25 August 2005 Edition
A tale of two festivals
EOIN Ó BROIN
From the 5 to 13 August 20,000 people from 144 countries from every continent gathered in Caracas, Venezuela for the 16th World Festival of Youth and Students.
Organised by the World Federation of Democratic Youth (WFDY), the theme of this year's conference was For Peace and Solidarity, against Imperialism and War.
WFDY is essentially an international communist network bringing together political parties and governments who at another time would have been under the political influence of the USSR. It provides a space for discussing and debating where the international communist movement is at and what strategies and campaigns it can adopt for the immediate future.
If this was the sole function of the World Festival then it would hold little of interest for Irish republicans. However, in recent years the conference has also been host to a broader and more plural range of radical movements. As a result the World Festival is an important and exciting meeting place for those looking for alternative solutions to the inequalities and warmongering of contemporary society.
Of particular interest this year was the location of the festival in Venezuela, the site of one of the most important political struggles in the world today. Since the end of the 1990s, Venezuela has been host to a popular struggle against neo-liberalism, corporate greed and US-sponsored imperialism. And against all the odds, including a failed military coup, the left-wing government of Hugo Chavez continues to command substantial popular support for a process of radical political and economic transformation, in what is one of South America's most wealthy yet unequal countries.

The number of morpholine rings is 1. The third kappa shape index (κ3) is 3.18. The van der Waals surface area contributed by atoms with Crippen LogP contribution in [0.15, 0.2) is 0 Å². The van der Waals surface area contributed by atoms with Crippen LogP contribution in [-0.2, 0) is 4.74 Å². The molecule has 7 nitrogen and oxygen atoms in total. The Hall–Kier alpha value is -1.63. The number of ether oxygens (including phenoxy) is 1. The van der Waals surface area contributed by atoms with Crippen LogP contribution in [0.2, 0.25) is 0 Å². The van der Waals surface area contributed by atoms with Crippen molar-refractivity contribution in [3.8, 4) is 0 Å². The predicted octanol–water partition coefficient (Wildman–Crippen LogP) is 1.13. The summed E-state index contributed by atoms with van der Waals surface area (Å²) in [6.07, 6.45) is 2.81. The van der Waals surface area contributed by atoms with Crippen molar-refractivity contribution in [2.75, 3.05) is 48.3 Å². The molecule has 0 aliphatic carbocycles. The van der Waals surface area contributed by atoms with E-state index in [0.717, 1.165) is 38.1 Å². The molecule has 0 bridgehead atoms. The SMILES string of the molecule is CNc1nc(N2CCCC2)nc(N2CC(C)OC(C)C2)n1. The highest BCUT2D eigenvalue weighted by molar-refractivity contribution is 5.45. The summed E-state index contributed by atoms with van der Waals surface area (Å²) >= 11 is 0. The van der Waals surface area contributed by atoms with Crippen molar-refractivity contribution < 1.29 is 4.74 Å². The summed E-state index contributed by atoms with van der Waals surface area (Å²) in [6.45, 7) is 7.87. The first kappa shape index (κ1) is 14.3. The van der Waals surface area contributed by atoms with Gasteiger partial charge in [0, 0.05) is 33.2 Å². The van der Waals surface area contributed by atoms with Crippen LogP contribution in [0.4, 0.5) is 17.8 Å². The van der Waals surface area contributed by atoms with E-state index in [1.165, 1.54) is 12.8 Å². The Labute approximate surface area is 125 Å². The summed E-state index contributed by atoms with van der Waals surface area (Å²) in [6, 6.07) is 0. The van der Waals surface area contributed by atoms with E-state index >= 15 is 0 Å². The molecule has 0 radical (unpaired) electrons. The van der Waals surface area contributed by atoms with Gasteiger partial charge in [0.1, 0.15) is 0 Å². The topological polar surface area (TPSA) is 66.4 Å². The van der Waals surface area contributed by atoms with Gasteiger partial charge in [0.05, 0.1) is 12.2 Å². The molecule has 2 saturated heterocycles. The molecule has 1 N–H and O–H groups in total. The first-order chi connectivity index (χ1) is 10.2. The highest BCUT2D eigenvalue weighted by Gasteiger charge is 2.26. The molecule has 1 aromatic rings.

The vibrancy and popularity of the left in Venezuela gave the 16th World Festival of Youth and Students much of its life. In a sense there was two festivals which ran parallel, and at times overlapped, but throughout the 15 days they remained relatively separate. Those debates which were dominated by the old communist left seemed almost of another era, filled with rhetoric and self-delusion. But the meetings dominated by the Latin American left, or which dealt with South American politics had an energy and an excitement which was genuinely invigorating.
A number of meetings I attended on issues of Latin American Integration and campaigns against free trade agreements in the Americas were among the most interesting. The level and quality of participation from the floor, particularly from the younger activists was inspiring, as was the willingness of many to challenge the prevailing status quo, whether left or right, in the search for real alternatives.
Stateless people's protest
There were also some important fringe meetings, including one hosted by a Kurdish delegation exploring issues of stateless nations. What became clear during the course of the meeting, for the Kurds, Basques and Catalans was that even here, in Venezuela, at a conference against imperialism, there was little space for those peoples without states. They were denied official status as national delegations and had to travel as part of other delegations. They even had difficulty finding a meting room and in the end we held the meeting in a corridor of a busy shopping centre. A declaration protesting against the treatment of stateless peoples was drafted at the end of the meeting and signed by a number of delegations including Sinn Féin.